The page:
Your Social Work E-News for September is here!
Social Work E-News 
Issue #214, September 11, 2018
Social Work E-News
Editor's Eye
Hello --
Welcome to Issue #214 of the Social Work E-News! Thank you for subscribing to receive this email newsletter, which is brought to you by the publisher of The New Social Worker magazine,,, and other social work publications.
Today is the 17th anniversary of the September 11, 2001, terrorist attacks. We remember the events of that day and the people whose lives were lost, where we were when we heard the news, and how that day changed our lives. In this newsletter, on September 21, 2001, I wrote: "It remains to be seen how all of this will affect our lives and those of the clients social workers serve.... A couple of days ago...a user of our Web site’s message board posted a message about the need to process the attacks with clients, and to also process our own reactions as social workers and as human beings who are affected both personally and professionally." Dr. Danna Bodenheimer wrote about this shared trauma on her clinical social work blog.
Our focus this month is on suicide prevention, as September is Suicide Prevention Month. The New Social Worker is collaborating with the American Association of Suicidology all this month on a series of suicide prevention articles written by experts in the field. Please check this page for new articles throughout the month of September.  Entries published so far are:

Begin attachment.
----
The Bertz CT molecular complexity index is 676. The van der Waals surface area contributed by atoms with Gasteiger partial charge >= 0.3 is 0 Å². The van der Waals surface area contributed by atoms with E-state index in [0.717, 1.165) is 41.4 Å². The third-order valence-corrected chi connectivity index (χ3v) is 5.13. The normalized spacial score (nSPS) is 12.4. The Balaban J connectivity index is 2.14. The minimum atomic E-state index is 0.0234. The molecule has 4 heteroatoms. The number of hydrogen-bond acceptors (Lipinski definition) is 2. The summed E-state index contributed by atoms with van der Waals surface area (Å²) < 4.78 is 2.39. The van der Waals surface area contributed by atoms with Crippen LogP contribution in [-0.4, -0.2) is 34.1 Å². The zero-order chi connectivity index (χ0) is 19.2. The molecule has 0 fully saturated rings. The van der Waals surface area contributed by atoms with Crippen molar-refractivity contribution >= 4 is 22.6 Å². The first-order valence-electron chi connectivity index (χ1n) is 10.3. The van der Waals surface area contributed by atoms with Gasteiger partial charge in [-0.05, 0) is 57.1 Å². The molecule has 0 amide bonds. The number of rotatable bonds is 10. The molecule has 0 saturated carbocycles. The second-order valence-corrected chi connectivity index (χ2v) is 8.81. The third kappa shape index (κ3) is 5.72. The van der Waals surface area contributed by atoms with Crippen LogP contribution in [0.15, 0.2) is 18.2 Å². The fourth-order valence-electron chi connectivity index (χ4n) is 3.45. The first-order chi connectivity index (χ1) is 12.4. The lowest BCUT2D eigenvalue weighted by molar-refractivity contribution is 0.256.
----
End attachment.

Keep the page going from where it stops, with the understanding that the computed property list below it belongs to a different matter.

Don't forget - The New Social Worker website is a great place to find a variety of new and archived articles on job search, social work careers, practice, ethics, and more issues for new grads.
REMINDER... Our Summer issue is out! (Fall issue is coming next month.) Read articles from the Summer issue at
Here’s a quick link for immediate download of the PDF edition for Summer 2018:
Most articles from the summer issue can be read on our website, as well. See listing below (after the "Featured Excerpt").

Have you subscribed to our mailing lists? You can go to and subscribe (free) to receive an email reminder and table of contents of each issue of The New Social Worker magazine when it is available. If you are a subscriber to the E-News (which you are reading now), this does NOT mean that you are automatically subscribed to The New Social Worker magazine. They are two different publications.
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Until next time,
Linda Grobman, ACSW, LSW
Featured Excerpt

Social Work Leadership: Establish Your Leadership Brand as a Social Worker
Editor’s Note: This excerpt is from the Summer 2018 issue of THE NEW SOCIAL WORKER.
Read the complete article at:
by Becky S. Corbett, MSW, ACSW, and Elizabeth J. Clark, Ph.D., MSW, MPH